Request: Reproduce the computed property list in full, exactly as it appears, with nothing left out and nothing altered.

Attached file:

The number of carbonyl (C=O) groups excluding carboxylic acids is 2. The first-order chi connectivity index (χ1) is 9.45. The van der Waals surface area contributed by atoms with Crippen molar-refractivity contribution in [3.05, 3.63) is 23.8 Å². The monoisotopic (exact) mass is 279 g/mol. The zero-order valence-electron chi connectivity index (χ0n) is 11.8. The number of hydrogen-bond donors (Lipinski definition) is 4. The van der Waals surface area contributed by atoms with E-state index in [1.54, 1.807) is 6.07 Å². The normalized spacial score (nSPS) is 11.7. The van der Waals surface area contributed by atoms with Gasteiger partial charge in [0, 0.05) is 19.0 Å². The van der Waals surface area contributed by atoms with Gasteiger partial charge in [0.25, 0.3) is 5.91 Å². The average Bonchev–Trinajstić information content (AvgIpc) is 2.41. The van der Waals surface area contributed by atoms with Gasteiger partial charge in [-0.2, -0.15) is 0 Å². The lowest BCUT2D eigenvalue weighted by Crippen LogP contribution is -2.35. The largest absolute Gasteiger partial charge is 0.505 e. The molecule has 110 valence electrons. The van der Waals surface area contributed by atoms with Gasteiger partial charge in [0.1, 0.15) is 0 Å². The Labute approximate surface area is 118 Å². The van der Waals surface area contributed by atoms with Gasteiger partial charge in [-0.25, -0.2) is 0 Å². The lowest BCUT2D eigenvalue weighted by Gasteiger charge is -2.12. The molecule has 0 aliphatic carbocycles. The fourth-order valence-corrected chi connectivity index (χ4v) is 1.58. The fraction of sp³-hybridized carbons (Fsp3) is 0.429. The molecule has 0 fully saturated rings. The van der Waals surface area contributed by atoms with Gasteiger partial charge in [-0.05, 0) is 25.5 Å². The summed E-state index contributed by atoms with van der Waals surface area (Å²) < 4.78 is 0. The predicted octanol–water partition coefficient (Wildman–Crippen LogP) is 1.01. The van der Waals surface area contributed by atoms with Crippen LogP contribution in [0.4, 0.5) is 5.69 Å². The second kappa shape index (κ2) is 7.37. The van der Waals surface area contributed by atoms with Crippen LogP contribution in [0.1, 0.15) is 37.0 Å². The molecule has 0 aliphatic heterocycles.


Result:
The number of carbonyl (C=O) groups excluding carboxylic acids is 2. The first-order chi connectivity index (χ1) is 9.45. The van der Waals surface area contributed by atoms with Crippen molar-refractivity contribution in [3.05, 3.63) is 23.8 Å². The monoisotopic (exact) mass is 279 g/mol. The zero-order valence-electron chi connectivity index (χ0n) is 11.8. The number of hydrogen-bond donors (Lipinski definition) is 4. The van der Waals surface area contributed by atoms with E-state index in [1.54, 1.807) is 6.07 Å². The normalized spacial score (nSPS) is 11.7. The van der Waals surface area contributed by atoms with Gasteiger partial charge in [0, 0.05) is 19.0 Å². The van der Waals surface area contributed by atoms with Gasteiger partial charge in [0.25, 0.3) is 5.91 Å². The average Bonchev–Trinajstić information content (AvgIpc) is 2.41. The van der Waals surface area contributed by atoms with Gasteiger partial charge in [-0.2, -0.15) is 0 Å². The lowest BCUT2D eigenvalue weighted by Crippen LogP contribution is -2.35. The largest absolute Gasteiger partial charge is 0.505 e. The molecule has 110 valence electrons. The van der Waals surface area contributed by atoms with Gasteiger partial charge in [0.1, 0.15) is 0 Å². The Labute approximate surface area is 118 Å². The van der Waals surface area contributed by atoms with Gasteiger partial charge in [-0.25, -0.2) is 0 Å². The lowest BCUT2D eigenvalue weighted by Gasteiger charge is -2.12. The molecule has 0 aliphatic carbocycles. The fourth-order valence-corrected chi connectivity index (χ4v) is 1.58. The fraction of sp³-hybridized carbons (Fsp3) is 0.429. The molecule has 0 fully saturated rings. The van der Waals surface area contributed by atoms with Gasteiger partial charge in [-0.05, 0) is 25.5 Å². The summed E-state index contributed by atoms with van der Waals surface area (Å²) < 4.78 is 0. The predicted octanol–water partition coefficient (Wildman–Crippen LogP) is 1.01. The van der Waals surface area contributed by atoms with Crippen LogP contribution in [0.4, 0.5) is 5.69 Å². The second kappa shape index (κ2) is 7.37. The van der Waals surface area contributed by atoms with Crippen LogP contribution in [0.1, 0.15) is 37.0 Å². The molecule has 0 aliphatic heterocycles.